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Private tragedies: Must I Go, by Yiyun Li, reviewed

15 August 2020

9:00 AM

15 August 2020

9:00 AM

Must I Go Yiyun Li

Hamish Hamilton, pp.368, 16.99

I can think of few novels as bleak or dispiriting as Yiyun Li’s 2009 debut, The Vagrants. Set in a Chinese industrial town in 1979, it opens with one woman’s death and closes with another. The pages in between are jammed with misery meted out by scalpel: treacherous friends, underfed children, craven officials, all have their turn upon the stage, while school choirs sing unfalteringly in praise of the communist party.

Her latest book, Must I Go, is more cheerful, if only by a whisker. It’s the first time Li has set a novel squarely in her adopted America, with a faded Californian babe as its heroine. Lilia Liska is 81 and thrice widowed. She is spending her final years in a retirement village that she tolerates. When more sentimental residents start a memoir-writing course, Lilia goes it alone and decides to compose a record of her life for the benefit of her descendants.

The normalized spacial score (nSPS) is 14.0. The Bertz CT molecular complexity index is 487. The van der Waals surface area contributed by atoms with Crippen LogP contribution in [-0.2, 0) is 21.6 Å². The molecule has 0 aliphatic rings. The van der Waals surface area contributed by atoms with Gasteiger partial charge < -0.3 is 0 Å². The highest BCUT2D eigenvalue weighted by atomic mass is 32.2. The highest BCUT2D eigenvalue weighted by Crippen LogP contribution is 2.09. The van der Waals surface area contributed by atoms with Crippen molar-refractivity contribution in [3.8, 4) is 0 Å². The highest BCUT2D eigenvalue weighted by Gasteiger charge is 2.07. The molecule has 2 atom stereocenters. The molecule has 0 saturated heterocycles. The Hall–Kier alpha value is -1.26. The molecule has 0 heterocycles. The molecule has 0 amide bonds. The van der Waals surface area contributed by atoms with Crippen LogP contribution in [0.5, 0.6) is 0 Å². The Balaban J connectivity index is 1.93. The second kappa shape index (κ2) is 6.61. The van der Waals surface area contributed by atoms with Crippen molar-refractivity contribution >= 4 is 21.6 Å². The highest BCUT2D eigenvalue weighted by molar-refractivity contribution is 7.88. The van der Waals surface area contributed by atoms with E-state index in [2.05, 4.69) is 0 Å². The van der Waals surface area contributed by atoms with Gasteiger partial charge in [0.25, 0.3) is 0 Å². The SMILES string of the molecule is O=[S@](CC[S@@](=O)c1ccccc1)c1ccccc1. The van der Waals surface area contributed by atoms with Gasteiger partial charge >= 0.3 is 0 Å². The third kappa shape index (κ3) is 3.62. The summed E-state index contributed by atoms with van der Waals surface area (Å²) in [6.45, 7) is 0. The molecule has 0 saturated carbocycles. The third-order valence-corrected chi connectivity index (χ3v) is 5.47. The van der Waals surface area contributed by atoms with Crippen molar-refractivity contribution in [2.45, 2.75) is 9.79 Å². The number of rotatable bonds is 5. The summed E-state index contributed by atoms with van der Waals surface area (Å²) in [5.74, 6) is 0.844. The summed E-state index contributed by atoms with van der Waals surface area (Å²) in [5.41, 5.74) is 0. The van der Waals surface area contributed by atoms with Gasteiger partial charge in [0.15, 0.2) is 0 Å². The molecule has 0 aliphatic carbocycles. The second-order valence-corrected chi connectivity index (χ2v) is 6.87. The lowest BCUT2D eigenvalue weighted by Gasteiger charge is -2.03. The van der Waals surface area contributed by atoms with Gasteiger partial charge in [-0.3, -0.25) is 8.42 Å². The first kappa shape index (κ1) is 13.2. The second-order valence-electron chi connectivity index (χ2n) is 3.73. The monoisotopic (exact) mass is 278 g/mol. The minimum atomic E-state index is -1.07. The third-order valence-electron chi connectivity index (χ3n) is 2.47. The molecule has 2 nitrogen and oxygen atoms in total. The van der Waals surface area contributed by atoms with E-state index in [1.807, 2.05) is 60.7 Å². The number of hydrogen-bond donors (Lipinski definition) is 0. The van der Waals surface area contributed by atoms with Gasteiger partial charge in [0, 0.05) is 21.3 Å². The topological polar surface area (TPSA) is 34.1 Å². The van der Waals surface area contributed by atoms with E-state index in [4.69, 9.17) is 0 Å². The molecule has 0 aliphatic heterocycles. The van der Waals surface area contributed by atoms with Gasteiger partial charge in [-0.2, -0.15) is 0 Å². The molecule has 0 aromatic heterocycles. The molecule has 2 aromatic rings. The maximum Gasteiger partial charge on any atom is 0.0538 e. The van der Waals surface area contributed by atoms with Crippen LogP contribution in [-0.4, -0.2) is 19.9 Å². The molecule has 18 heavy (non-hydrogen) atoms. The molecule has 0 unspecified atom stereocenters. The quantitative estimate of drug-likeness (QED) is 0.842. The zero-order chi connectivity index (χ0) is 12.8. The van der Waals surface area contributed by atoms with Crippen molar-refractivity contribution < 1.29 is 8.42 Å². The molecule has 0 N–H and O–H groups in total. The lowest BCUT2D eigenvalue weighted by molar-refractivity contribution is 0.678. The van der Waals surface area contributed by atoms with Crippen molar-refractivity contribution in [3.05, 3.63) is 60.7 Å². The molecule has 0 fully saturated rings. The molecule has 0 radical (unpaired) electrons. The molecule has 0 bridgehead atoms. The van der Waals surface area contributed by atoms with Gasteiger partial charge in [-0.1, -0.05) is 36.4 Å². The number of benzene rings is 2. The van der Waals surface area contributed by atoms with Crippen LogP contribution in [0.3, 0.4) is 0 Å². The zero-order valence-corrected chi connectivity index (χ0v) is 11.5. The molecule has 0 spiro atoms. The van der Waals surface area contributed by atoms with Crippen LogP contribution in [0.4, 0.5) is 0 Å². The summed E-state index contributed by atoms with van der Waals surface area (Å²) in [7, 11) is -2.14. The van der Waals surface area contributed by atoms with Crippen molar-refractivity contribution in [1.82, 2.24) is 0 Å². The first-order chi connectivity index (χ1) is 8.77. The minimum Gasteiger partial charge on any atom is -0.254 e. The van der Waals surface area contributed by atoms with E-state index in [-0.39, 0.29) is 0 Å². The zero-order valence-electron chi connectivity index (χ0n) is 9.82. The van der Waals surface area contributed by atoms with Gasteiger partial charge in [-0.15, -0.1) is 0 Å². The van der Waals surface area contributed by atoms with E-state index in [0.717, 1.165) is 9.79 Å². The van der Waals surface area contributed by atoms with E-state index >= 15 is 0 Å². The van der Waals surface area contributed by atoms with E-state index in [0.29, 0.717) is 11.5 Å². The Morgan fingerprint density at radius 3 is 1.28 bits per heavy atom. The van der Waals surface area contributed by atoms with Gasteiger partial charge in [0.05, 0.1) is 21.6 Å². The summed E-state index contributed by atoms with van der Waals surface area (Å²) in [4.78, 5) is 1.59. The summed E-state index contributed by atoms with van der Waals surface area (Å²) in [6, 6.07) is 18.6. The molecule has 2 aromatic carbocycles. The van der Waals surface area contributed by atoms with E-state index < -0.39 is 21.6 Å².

But she is no ordinary pensioner, and her trip down memory lane soon becomes ‘more like a wild hike’ than a gentle stroll, as she discovers. Fragments of her memoir are arranged around extracts from a former lover’s diary that she has assiduously tracked down. Roland Bouley blew into Lilia’s life when she was a teenager, knocked her up and vanished, none the wiser. Nearly 30 years later, Lucy, their wild and beautiful daughter, took her own life, without her father ever having known of her existence. Decades on, Lilia is still dazed by this most private of tragedies. After Lucy’s suicide, she writes: ‘Nothing felt like a weight to me… Everything was light. Featherweight.’ Li explored similar territory in her searing 2017 memoir, in which she wrote movingly of her own depression and suicide attempts, dedicating the book to her son who died by his own hand at 16.

Li’s prose in Must I Go is hard to fault. The grain of every sentence feels measured, each word jealously dispensed. Nonetheless, the novel can be hard going. Not all readers will have the patience to piece together the shards of Lilia’s life in the hope that they will form a coherent whole. The major problem with the book is that while Lilia is good company — spiky, morbid, dispassionate, droll — her former flame, whose diaries must be trawled through, is far less interesting. In the end, it’s a hurdle the novel never quite clears.

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